API RP 1177 pdf download

API RP 1177 pdf download

API RP 1177 pdf download Recommended Practice for Steel Pipeline Construction Quality Management Systems
5.6.18 Buoyancy Control5.6.18.1 General
The organization shall maintain a procedure for buoyancy control.
Buoyancy control should be performed where the pipeline has buoyancy forces approximately equal to orgreater than the surrounding soil/water environment. All phases of pipeline construction and life cycleshould be reviewed when calculating buoyancy; for example, when a liquid pipeline is dewatered.
Changes to the environment, such as seasonal wetlands, intermittent streams, floodplains, etc., shouldbe reviewed.
NOTE 1 Buoyancy control is typically addressed during pipeline design, but the need for buoyancy control maybecome apparent during construction activities.
NOTE2 Buoyancy control can be achieved by several methods, including, for example, cast concrete saddles,sandbag saddles, screw anchors, concrete mats, or concrete coating of the pipe.Buoyancy control, when performedproperly, prevents coating or pipe damage and achieves stability of the pipe.
NOTE3 Industry standards that are applicable to buoyancy control include ASME B31.4,ASME B31.8, and ISO21809-5. Concerns for Buoyancy Control
The buoyancy control procedure should include controls to promote quality by minimizing the likelihoodof:
The buoyancy control procedure should include controls to promote quality by minimizing the likelihood of:
— pipe or coating damage due to improper installation procedures;
— pipe coating damage due to application of buoyancy control methods;
— insufficient weighting or failure of the weighting mechanism, leading to pipe rising or shifting;
— unstable substrate resulting in differential settlement or buckling;
— insufficient spacing of buoyancy control methods, resulting in pipe rising or localized deformation; and
— unidentified environmental conditions along the ROW. Quality Assurance/Quality Control for Buoyancy Control
AQP requirements for buoyancy control should include:
— confirmation of proper ditch depth;
— adherence to procedure parameters in the field;
— confirmation of the suitability of the buoyancy control design for the ROW environment;
— installation of protective material under buoyancy control methods to prevent coating damage;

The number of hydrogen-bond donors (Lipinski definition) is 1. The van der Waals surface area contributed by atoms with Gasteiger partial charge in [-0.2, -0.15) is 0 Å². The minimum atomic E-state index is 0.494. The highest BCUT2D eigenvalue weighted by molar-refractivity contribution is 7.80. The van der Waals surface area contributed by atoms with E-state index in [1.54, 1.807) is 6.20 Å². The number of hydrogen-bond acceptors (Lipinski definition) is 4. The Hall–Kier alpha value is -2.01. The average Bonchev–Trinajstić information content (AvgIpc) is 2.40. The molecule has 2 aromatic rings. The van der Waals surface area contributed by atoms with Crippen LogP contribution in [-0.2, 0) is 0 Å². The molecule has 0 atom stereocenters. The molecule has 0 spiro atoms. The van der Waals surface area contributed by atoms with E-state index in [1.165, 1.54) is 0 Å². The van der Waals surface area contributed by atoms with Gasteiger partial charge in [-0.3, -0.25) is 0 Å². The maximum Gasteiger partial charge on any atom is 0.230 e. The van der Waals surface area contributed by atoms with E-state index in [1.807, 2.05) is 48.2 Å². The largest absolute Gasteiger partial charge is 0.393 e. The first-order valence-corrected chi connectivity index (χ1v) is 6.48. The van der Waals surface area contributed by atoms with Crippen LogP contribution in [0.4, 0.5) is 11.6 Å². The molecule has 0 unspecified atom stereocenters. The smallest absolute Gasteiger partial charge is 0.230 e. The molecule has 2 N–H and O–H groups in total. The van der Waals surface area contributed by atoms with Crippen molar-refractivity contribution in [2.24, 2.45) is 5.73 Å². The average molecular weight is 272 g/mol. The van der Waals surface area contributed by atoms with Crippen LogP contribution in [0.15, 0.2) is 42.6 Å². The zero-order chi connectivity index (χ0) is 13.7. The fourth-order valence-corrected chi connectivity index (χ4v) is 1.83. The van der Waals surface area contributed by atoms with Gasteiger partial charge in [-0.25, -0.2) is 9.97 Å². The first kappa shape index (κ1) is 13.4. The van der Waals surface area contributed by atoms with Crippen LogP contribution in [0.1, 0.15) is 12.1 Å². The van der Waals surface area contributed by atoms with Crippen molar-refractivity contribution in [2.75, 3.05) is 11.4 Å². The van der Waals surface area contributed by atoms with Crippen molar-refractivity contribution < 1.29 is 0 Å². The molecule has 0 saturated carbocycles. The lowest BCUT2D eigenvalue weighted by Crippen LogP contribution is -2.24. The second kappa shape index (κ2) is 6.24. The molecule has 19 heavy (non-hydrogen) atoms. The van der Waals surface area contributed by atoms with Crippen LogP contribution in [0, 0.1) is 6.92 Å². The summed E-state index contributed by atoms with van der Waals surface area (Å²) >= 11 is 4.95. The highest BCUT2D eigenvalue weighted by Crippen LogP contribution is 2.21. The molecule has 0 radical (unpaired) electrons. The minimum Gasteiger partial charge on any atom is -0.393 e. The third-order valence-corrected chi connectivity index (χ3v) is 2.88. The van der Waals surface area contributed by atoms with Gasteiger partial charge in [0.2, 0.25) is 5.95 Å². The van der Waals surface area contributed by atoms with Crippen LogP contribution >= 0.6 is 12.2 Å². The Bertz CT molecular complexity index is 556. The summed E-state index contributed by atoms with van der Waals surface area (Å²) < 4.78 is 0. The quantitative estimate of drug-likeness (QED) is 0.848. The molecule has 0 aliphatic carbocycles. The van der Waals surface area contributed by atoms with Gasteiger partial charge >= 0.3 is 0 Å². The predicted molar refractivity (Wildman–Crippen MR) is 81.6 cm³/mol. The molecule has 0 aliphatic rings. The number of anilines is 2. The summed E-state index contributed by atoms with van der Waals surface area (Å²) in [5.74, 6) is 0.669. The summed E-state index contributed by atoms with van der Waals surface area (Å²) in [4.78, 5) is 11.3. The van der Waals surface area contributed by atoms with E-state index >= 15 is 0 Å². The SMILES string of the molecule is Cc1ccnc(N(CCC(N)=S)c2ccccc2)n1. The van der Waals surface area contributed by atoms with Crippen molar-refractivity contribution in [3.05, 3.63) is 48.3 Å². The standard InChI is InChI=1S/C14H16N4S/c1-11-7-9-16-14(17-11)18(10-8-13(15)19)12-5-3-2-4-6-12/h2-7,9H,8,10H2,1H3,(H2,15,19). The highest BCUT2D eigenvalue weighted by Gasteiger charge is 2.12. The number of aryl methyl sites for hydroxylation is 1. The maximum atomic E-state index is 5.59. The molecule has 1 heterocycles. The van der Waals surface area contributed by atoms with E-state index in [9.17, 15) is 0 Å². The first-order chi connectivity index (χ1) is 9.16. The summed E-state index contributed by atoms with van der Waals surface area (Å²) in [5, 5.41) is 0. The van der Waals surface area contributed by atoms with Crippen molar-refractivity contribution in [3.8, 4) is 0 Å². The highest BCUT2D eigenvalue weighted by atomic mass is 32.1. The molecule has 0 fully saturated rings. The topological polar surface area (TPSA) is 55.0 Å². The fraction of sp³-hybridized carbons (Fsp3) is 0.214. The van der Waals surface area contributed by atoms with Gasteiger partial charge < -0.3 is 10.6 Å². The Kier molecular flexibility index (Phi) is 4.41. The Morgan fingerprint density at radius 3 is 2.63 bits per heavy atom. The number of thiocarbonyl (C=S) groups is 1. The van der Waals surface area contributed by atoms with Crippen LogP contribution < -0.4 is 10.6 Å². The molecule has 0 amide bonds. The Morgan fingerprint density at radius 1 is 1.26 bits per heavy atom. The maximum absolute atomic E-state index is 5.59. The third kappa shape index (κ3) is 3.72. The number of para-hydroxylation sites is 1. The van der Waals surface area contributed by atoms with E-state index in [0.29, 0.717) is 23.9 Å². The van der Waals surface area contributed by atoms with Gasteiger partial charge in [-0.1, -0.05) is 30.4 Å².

— confirmation of concrete coating thickness;
— pull-testing of anchor-type buoyancy controls;
— documentation of type and locations of buoyancy control methods used (as-builts); and
— controls to ensure appropriate pipe and coating repair procedures are used.
5.6.19 As-built Surveying 33 General The organization shall maintain a procedure for as-built surveying. The position and unique identification of each system component shall be documented. NOTE As-built surveying is coordinated with as-built documentation, including GIS input, if applicable, in which the survey results and associated component and test documentation are tied into a completed as-built package. An accurate and properly documented as-built package of a completed pipeline is required for verifiable, traceable, and complete records. The process of creating an as-built package typically starts as soon as pipeline construction begins and is carried out on a daily basis. This process involves recording each day’s construction activities, including the installation of each joint of pipe and piping component (e.g. valves, flanges, tees, elbows, etc.)
The data that shall be collected as part of the as-built survey process is:
a)the amount, location, and cover over each pipe/component installed;b)the location of each crossing of another pipeline;
c)the location of each buried utility crossing;
d)the location of each overhead crossing; and
e)the location of each valve and corrosion test station.
Additional data that should be considered for collection as part of the as-built survey process is asfollows:
– each pipe/component location and associated attributes, including:
— location of the upstream and downstream girth welds;
—pipe protection type (such as rock shield), as applicable; trench breakers, as applicable; and
— buoyancy control method (such as weights or concrete coating), as applicable;—each girth weld location, including:
—location coordinates of welds and appurtenances (preferably compatible for GIS);—girth weld identifier, welder identification, and NDE report number; and
—type of weld (mainline, tie-in, final tie-in, etc.);
– each component (e.g. valve, bend, fitting, tee), corrosion test station, anode, and appurtenance (e.g.support) location and associated attributes:
– coordinate locations of components,anodes, and appurtenances;
— bend angle, direction (e.g. vertical, horizontal), and type of bend (field, induction, elbow); and—component identifier (to tie back to design attributes,MTR, and associated test documentation);

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